When Honor saw the completed first film, she felt "such a relief," she recalled. "I could step away a bit, and enjoy it from a little bit outside." She paused. "It didn’t really feel like a film at the time. It kind of felt like I was living that...and to know it was all filmed, to a certain extent, was a nice rest."
It's not that Swinton Byrne is rejecting acting or her sudden rise in profile. As was the case with acting, fame just simply hasn't occurred to her yet. Partly because of Hogg's orders to "stay in that zone, with blinkers on," and partly because she was "so unbelievably self-conscious" of her performance, Swinton Byrne is only vaguely aware of the reputation that is growing around her. She has yet to read anything about herself, and has abstained from delving into promoting the film almost entirely. Whether or not that's kept her in shape for, as Hogg put it, "the next part of the journey," it certainly seems to have helped with protecting her sanity. "I feel fine. I feel grown. I feel great," she said.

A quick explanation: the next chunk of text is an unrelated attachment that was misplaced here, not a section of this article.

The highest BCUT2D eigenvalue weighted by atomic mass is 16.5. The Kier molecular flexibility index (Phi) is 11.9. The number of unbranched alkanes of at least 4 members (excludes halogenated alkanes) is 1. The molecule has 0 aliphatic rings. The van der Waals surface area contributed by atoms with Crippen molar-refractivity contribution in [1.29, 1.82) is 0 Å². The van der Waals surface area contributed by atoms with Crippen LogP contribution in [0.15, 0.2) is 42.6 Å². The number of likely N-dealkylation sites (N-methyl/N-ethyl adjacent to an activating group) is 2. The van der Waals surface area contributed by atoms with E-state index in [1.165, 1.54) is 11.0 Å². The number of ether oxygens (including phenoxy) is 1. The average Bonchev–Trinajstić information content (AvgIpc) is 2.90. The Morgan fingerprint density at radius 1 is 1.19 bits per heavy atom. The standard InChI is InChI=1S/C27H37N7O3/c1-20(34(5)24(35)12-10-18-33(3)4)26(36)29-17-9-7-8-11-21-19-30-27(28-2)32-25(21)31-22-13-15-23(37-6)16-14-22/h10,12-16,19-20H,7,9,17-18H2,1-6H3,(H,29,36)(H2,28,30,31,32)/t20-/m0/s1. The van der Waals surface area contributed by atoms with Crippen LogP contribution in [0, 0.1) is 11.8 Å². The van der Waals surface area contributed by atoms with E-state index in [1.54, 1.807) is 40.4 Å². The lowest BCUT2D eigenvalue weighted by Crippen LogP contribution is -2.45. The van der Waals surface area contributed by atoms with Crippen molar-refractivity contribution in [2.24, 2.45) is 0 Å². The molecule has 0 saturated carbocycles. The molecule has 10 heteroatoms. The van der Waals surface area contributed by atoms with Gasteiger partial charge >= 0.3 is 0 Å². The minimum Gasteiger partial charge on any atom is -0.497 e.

But she's also aware that, like Julie, she still has a bit of growing to do. Whether that will continue to be through acting is anyone’s guess. “I don't know. I don't know," she insisted, then offered a Julie-ism. "Life is an adventure," she said, with a laugh.